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Editor's Note
August 2018

Is Heart Failure Inherited?Beyond the Cardiomyopathies, Genetics Do Matter

Author Affiliations
  • 1Cardiology Section, Department of Medicine, Boston Veteran’s Administration Healthcare System, Brigham and Women’s Hospital, Harvard Medical School, Boston Massachusetts
  • 2Associate Editor, JAMA Cardiology
  • 3Division of Cardiology, Department of Medicine, Northwestern University, Feinberg School of Medicine, Chicago, Illinois
  • 4Deputy Editor, JAMA Cardiology
  • 5Center for Genetic Medicine and Division of Cardiology, Department of Medicine, Northwestern University, Feinberg School of Medicine, Chicago Illinois
  • 6Section Editor, JAMA Cardiology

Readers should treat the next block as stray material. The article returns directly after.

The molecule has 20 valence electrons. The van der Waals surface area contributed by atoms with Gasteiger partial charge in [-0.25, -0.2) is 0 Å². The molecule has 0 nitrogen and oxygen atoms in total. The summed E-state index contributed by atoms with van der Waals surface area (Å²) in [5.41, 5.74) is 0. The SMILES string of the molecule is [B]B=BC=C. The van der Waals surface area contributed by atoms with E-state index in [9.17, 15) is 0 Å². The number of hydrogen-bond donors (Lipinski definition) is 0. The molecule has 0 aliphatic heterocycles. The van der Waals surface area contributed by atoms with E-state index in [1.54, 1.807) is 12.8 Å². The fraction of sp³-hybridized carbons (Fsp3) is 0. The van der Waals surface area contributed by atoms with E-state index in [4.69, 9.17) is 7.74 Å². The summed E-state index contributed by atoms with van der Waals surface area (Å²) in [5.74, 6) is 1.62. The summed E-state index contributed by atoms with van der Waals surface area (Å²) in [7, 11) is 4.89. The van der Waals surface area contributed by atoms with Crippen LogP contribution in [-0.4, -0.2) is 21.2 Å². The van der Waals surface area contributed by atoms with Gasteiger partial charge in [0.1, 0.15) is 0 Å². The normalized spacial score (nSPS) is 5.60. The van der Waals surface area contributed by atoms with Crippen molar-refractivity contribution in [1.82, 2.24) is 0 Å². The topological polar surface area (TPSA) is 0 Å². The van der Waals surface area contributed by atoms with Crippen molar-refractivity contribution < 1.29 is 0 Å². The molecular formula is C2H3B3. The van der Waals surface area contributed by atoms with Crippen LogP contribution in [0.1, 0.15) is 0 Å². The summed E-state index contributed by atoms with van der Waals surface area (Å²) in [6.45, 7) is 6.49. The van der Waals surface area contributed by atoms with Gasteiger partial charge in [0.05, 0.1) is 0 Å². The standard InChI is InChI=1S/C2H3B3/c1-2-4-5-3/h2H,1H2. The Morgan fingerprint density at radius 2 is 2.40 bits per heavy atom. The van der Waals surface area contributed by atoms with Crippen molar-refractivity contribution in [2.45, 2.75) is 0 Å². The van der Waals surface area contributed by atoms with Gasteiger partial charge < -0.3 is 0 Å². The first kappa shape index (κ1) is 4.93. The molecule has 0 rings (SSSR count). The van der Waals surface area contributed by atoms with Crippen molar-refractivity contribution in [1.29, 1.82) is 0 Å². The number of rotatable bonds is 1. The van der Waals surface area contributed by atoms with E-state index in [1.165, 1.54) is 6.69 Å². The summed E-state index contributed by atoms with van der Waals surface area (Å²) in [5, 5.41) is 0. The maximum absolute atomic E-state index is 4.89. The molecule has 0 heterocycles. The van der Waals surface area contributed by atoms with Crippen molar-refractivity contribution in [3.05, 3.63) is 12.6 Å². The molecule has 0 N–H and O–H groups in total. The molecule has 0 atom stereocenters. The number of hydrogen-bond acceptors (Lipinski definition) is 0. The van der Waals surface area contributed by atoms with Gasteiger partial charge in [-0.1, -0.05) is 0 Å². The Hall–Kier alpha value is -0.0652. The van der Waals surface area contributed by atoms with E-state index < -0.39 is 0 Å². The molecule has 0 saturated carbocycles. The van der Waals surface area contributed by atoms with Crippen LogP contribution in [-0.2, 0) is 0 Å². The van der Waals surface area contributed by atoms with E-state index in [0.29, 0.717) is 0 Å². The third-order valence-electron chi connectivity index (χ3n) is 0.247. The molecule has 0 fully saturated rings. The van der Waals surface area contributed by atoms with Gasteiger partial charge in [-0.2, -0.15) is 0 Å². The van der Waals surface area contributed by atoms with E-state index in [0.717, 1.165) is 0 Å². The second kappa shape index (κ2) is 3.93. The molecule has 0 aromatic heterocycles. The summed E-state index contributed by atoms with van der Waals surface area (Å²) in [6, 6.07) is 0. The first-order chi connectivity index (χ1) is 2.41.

JAMA Cardiol. 2018;3(8):710-711. doi:10.1001/jamacardio.2018.1918

Heart failure is an expanding public health problem that is commonly attributable to known risk factors and occasionally is caused by familial cardiomyopathies. Yet a gap still remains in our understanding of the underlying molecular mechanisms of heart failure. Closing this gap may lead to improvements in prevention as well as pre-emption.

Monogenic syndromes of familial hypertrophic or dilated cardiomyopathy are well documented and arise from rare mutations in genes encoding proteins that regulate the contractile function of the heart, including sarcomere and cytoskeletal components. However, for more common forms of heart failure, the spectrum of underlying etiologies is considered complex, and genetic association studies in large heart failure populations have yielded comparatively limited insight.

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